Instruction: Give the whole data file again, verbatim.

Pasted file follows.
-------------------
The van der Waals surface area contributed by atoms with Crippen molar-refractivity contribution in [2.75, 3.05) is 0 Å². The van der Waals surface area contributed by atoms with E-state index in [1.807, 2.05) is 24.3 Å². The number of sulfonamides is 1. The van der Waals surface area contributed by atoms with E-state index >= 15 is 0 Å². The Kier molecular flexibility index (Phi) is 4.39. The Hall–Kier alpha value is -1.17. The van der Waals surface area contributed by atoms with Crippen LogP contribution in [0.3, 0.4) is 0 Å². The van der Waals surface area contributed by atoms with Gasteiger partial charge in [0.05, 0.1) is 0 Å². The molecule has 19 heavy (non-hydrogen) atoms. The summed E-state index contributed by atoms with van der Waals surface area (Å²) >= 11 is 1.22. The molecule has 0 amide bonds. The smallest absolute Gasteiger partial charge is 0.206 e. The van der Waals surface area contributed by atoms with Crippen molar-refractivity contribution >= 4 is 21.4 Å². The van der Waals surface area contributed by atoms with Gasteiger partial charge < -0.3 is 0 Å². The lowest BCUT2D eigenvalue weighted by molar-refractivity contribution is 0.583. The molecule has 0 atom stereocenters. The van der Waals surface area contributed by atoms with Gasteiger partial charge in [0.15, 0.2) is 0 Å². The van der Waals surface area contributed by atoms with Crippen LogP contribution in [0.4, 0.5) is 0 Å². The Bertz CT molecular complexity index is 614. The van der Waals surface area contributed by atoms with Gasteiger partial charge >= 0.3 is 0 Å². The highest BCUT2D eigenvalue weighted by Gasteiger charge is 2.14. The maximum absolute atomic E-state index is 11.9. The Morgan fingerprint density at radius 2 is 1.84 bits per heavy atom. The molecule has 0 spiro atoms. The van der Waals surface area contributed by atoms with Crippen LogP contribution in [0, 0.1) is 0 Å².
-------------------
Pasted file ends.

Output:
The van der Waals surface area contributed by atoms with Crippen molar-refractivity contribution in [2.75, 3.05) is 0 Å². The van der Waals surface area contributed by atoms with E-state index in [1.807, 2.05) is 24.3 Å². The number of sulfonamides is 1. The van der Waals surface area contributed by atoms with E-state index >= 15 is 0 Å². The Kier molecular flexibility index (Phi) is 4.39. The Hall–Kier alpha value is -1.17. The van der Waals surface area contributed by atoms with Crippen LogP contribution in [0.3, 0.4) is 0 Å². The van der Waals surface area contributed by atoms with Gasteiger partial charge in [0.05, 0.1) is 0 Å². The molecule has 19 heavy (non-hydrogen) atoms. The summed E-state index contributed by atoms with van der Waals surface area (Å²) >= 11 is 1.22. The molecule has 0 amide bonds. The smallest absolute Gasteiger partial charge is 0.206 e. The van der Waals surface area contributed by atoms with Crippen molar-refractivity contribution >= 4 is 21.4 Å². The van der Waals surface area contributed by atoms with Gasteiger partial charge < -0.3 is 0 Å². The lowest BCUT2D eigenvalue weighted by molar-refractivity contribution is 0.583. The molecule has 0 atom stereocenters. The van der Waals surface area contributed by atoms with Gasteiger partial charge in [0.15, 0.2) is 0 Å². The van der Waals surface area contributed by atoms with Crippen LogP contribution in [0.4, 0.5) is 0 Å². The Bertz CT molecular complexity index is 614. The van der Waals surface area contributed by atoms with Gasteiger partial charge >= 0.3 is 0 Å². The highest BCUT2D eigenvalue weighted by Gasteiger charge is 2.14. The maximum absolute atomic E-state index is 11.9. The Morgan fingerprint density at radius 2 is 1.84 bits per heavy atom. The molecule has 0 spiro atoms. The van der Waals surface area contributed by atoms with Crippen LogP contribution in [0, 0.1) is 0 Å².